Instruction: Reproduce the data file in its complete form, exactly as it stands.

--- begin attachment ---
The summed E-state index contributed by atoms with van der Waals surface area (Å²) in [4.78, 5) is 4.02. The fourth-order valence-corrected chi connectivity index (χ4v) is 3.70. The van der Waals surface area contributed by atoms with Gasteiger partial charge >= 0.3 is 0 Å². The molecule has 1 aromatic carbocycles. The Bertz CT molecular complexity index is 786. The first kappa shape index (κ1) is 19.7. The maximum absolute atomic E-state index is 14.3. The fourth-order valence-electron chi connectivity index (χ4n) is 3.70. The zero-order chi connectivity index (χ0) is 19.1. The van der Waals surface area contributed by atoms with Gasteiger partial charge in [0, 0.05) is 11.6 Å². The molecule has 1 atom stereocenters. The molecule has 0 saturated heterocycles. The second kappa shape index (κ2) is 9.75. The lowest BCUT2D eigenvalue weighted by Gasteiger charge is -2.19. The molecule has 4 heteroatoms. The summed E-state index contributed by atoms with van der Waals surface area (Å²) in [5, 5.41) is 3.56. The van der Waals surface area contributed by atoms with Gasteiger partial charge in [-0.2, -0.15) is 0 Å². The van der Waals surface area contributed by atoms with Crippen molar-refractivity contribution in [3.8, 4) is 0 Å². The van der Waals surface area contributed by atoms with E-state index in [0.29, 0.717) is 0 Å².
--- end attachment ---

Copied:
The summed E-state index contributed by atoms with van der Waals surface area (Å²) in [4.78, 5) is 4.02. The fourth-order valence-corrected chi connectivity index (χ4v) is 3.70. The van der Waals surface area contributed by atoms with Gasteiger partial charge >= 0.3 is 0 Å². The molecule has 1 aromatic carbocycles. The Bertz CT molecular complexity index is 786. The first kappa shape index (κ1) is 19.7. The maximum absolute atomic E-state index is 14.3. The fourth-order valence-electron chi connectivity index (χ4n) is 3.70. The zero-order chi connectivity index (χ0) is 19.1. The van der Waals surface area contributed by atoms with Gasteiger partial charge in [0, 0.05) is 11.6 Å². The molecule has 1 atom stereocenters. The molecule has 0 saturated heterocycles. The second kappa shape index (κ2) is 9.75. The lowest BCUT2D eigenvalue weighted by Gasteiger charge is -2.19. The molecule has 4 heteroatoms. The summed E-state index contributed by atoms with van der Waals surface area (Å²) in [5, 5.41) is 3.56. The van der Waals surface area contributed by atoms with Gasteiger partial charge in [-0.2, -0.15) is 0 Å². The van der Waals surface area contributed by atoms with Crippen molar-refractivity contribution in [3.8, 4) is 0 Å². The van der Waals surface area contributed by atoms with E-state index in [0.29, 0.717) is 0 Å².